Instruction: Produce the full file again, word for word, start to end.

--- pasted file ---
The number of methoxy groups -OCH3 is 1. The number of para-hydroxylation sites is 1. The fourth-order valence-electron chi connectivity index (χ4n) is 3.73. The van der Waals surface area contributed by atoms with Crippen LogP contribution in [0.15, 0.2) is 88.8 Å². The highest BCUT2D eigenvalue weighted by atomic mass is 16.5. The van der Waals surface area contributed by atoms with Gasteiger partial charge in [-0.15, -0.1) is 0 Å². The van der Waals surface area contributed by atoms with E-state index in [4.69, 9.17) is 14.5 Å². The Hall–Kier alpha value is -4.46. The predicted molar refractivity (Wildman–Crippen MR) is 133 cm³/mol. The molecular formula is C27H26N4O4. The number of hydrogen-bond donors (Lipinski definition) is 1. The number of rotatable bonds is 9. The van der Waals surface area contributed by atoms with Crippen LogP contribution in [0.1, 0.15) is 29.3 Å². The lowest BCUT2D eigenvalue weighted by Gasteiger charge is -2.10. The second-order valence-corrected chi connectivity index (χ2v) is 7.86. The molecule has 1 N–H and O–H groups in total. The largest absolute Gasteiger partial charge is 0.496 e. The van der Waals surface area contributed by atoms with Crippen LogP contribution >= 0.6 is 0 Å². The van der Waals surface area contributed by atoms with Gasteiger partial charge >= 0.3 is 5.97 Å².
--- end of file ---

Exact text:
The number of methoxy groups -OCH3 is 1. The number of para-hydroxylation sites is 1. The fourth-order valence-electron chi connectivity index (χ4n) is 3.73. The van der Waals surface area contributed by atoms with Crippen LogP contribution in [0.15, 0.2) is 88.8 Å². The highest BCUT2D eigenvalue weighted by atomic mass is 16.5. The van der Waals surface area contributed by atoms with Gasteiger partial charge in [-0.15, -0.1) is 0 Å². The van der Waals surface area contributed by atoms with E-state index in [4.69, 9.17) is 14.5 Å². The Hall–Kier alpha value is -4.46. The predicted molar refractivity (Wildman–Crippen MR) is 133 cm³/mol. The molecular formula is C27H26N4O4. The number of hydrogen-bond donors (Lipinski definition) is 1. The number of rotatable bonds is 9. The van der Waals surface area contributed by atoms with Crippen LogP contribution in [0.1, 0.15) is 29.3 Å². The lowest BCUT2D eigenvalue weighted by Gasteiger charge is -2.10. The second-order valence-corrected chi connectivity index (χ2v) is 7.86. The molecule has 1 N–H and O–H groups in total. The largest absolute Gasteiger partial charge is 0.496 e. The van der Waals surface area contributed by atoms with Crippen LogP contribution >= 0.6 is 0 Å². The van der Waals surface area contributed by atoms with Gasteiger partial charge >= 0.3 is 5.97 Å².